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Mission Mobilization Center set to cut ribbon
Tuesday, May 28, 2013

A process that began eight years ago to mobilize volunteers quickly when disaster strikes is nearing completion.

In 2005 Don Davis (now deceased) and his wife Ann approached leadership of the Tennessee Baptist Convention about the possibility of donating their land for a facility which could be used for disaster relief operations.

The Davises were long-time Tennessee Baptist disaster relief volunteers who had a heart for the ministry.

After lengthy discussions and approval of the TBC Executive Board, the Davises deeded 18 acres to the TBC in 2008.

The Davises’ dream will become a reality on Saturday, June 1, when the Missions Mobilization Center will be dedicated at 1 p.m. at the facility located at 6434 John Hagar Road here.

While there may still be some finishing touches to complete the facility will be more than 85 percent finished and will be ready for full use once it is dedicated, Acres said.

TBC Executive Director Randy C. Davis observed that the Davis family “had a vision for a property they would entrust to the Tennessee Baptist Convention.  This property was to be a tool in the fulfillment of The Great Commission.  

“A portion of that vision will become a reality when the ribbon is cut on the Mission Mobilization Center on June 1,” Davis said.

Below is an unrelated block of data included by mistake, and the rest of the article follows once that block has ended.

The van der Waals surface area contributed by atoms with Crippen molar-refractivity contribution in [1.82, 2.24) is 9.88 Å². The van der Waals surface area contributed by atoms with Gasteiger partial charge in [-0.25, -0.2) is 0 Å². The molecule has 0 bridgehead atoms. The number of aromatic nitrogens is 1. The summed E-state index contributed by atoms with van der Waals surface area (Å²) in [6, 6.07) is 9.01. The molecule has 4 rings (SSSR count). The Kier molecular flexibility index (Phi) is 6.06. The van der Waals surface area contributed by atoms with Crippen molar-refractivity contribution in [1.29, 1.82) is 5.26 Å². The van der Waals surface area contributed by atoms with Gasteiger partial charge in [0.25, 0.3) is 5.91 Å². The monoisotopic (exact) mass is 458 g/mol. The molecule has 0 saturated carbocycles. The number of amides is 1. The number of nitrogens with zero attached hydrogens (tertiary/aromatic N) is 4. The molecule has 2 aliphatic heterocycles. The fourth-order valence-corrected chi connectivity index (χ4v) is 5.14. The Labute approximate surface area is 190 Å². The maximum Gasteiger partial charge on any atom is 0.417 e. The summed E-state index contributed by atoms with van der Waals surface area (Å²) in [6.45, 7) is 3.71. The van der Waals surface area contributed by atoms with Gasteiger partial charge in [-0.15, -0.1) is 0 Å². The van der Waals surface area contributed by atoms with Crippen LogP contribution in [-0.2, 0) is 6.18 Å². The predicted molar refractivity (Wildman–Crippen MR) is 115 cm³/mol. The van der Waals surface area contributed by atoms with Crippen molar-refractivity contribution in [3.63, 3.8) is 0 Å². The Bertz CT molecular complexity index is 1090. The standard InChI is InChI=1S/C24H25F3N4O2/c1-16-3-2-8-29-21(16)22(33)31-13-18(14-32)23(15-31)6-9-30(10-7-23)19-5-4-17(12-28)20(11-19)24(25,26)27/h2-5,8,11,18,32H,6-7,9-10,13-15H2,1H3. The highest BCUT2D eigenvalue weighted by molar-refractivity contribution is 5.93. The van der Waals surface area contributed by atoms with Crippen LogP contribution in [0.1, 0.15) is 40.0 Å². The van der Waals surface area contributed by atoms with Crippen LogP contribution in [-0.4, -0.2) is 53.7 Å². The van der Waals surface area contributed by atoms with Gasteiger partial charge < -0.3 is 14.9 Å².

He noted that the ground was to be broken for the MMC three years ago on the Sunday of the thousand-year flood that hit Middle and portions of West Tennessee.

“After the delay, ground was broken and work was started.  Hundreds of volunteers have put tens of thousands of hours into this building, saving the convention hundreds of thousands of dollars,” stated Davis. 

More than 420 volunteers contributed more than 32,000 hours. The value of these hours is approximately $656,000 according to the Federal Emergency Management Authority (@ $20.55 hr.).

The volunteers came from 1,300 churches and 66 associations. The volunteer ages have ranged from 18 to 90 years-old.

In addition to the donation of the property, donations were received so that no Cooperative Program funds were used for either the construction or furnishing of the MMC.

The 30,000-plus-square-foot facility is valued at $2.4 million.

Davis observed that the MMC “will serve Tennessee Baptists in multiple ways.

“It is well equipped for training in the many disciplines of disaster relief. It will serve to warehouse some of the very best equipment available to our DR teams, and a state-of-the-art communications center will be the nerve center during periods of deployment of DR teams.” 

Davis also observed that the MMC “is strategically located in Mount Juliet to provide respite for teams on their way to serve most areas of the country.” 

In fact, during recent tornadoes which swept through the South, DR teams from other states stopped at the MMC and were able to spend the night, Acres reported. 

“The facility will provide an opportunity to assist volunteers from other states in reducing their lodging expenses during a disaster,” Acres added.